Electromagnetic Waves in Moving Plasma Slabs.
Based on Einstein's theory of special relativity, various aspects of the electrodynamics of moving media are considered in the first discussion of the present dissertation. Systematic and extensive solutions of problems of electromagnetic wave propagation in uniformly moving isotropic plasma slabs are followed by using the relativistic or nonrelativistic method; in order to accomplish the general solution, final results are expressed in a series of propagation matrix products ready for numerical calculation and for the analysis of a few layer moving isotropic plasma. The aforementioned two methods are based on Minkowski theory, the principle of phase invariance and Lorentz transformation. Minkowski theory is useful in analyzing wave propagation characteristics for moving isotropic plasma slabs. As the moving medium is a magnetoplasma which is either anisotropic or bianisotropic, the equivalent bianisotropy of the medium is introduced to derive constitutive relations and dispersion equations between inertial frames in relative motion. Making use of bianisotropic techniques, Maxwell's equations and boundary conditions, the problems of wave propagation associated with a magnetoplasma slab moving perpendicular or parallel to the interface are investigated. The formal solution of a nearly polarized plane electromagnetic wave obliquely incident on stratified magnetoplasmas moving parallel to the direction of an externally impressed magnetostatic field has also been obtained by the method of solving second -order coupled wave equations; the final results of field distributions are expressed in terms of matrix products. Furthermore, the electromagnetic wave interaction of a magnetoplasma slab moving in an arbitrary direction is analyzed by the so-called method of the combination of coordinate transformations with bianisotropic techniques. Numerical results are also presented and discussed for certain cases.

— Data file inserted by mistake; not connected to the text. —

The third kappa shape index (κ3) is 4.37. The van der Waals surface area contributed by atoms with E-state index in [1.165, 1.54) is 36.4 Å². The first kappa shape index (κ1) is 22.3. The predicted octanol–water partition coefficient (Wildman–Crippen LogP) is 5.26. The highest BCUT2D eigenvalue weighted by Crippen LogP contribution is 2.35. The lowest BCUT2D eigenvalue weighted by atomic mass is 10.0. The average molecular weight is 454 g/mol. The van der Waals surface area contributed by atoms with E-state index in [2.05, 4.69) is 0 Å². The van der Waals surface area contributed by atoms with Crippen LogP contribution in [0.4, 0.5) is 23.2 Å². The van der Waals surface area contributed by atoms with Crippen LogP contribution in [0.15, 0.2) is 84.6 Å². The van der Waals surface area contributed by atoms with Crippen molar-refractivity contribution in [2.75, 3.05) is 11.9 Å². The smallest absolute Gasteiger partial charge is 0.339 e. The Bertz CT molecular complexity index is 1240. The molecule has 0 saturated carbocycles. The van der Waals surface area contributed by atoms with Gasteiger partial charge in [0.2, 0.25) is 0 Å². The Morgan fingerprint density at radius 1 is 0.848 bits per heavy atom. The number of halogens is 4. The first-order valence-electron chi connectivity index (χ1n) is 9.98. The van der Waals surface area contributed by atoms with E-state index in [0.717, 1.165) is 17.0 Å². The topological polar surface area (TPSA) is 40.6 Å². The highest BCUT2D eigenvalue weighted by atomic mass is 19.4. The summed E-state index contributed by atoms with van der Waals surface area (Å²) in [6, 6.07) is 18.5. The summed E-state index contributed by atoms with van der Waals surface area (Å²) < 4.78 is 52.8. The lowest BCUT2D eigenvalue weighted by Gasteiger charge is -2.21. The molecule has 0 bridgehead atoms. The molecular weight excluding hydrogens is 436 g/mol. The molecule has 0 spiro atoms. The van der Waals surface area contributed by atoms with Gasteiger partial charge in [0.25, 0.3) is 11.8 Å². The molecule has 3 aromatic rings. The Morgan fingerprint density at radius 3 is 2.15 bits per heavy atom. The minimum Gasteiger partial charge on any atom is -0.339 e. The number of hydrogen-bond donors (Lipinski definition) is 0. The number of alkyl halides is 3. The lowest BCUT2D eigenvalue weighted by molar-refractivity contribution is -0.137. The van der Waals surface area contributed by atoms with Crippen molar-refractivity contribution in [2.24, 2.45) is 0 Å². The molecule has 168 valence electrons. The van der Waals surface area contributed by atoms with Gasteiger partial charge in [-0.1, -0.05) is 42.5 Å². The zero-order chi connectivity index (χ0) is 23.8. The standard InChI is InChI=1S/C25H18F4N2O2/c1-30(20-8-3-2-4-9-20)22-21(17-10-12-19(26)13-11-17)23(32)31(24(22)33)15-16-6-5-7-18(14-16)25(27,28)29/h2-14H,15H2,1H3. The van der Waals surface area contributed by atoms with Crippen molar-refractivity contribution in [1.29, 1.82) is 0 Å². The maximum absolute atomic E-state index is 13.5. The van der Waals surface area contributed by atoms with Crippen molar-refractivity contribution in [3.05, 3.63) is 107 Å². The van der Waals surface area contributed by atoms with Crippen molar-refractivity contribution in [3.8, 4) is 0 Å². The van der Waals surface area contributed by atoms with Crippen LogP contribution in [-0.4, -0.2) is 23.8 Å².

- Pub Date:
- Engineering: Electronics and Electrical; Physics: Electricity and Magnetism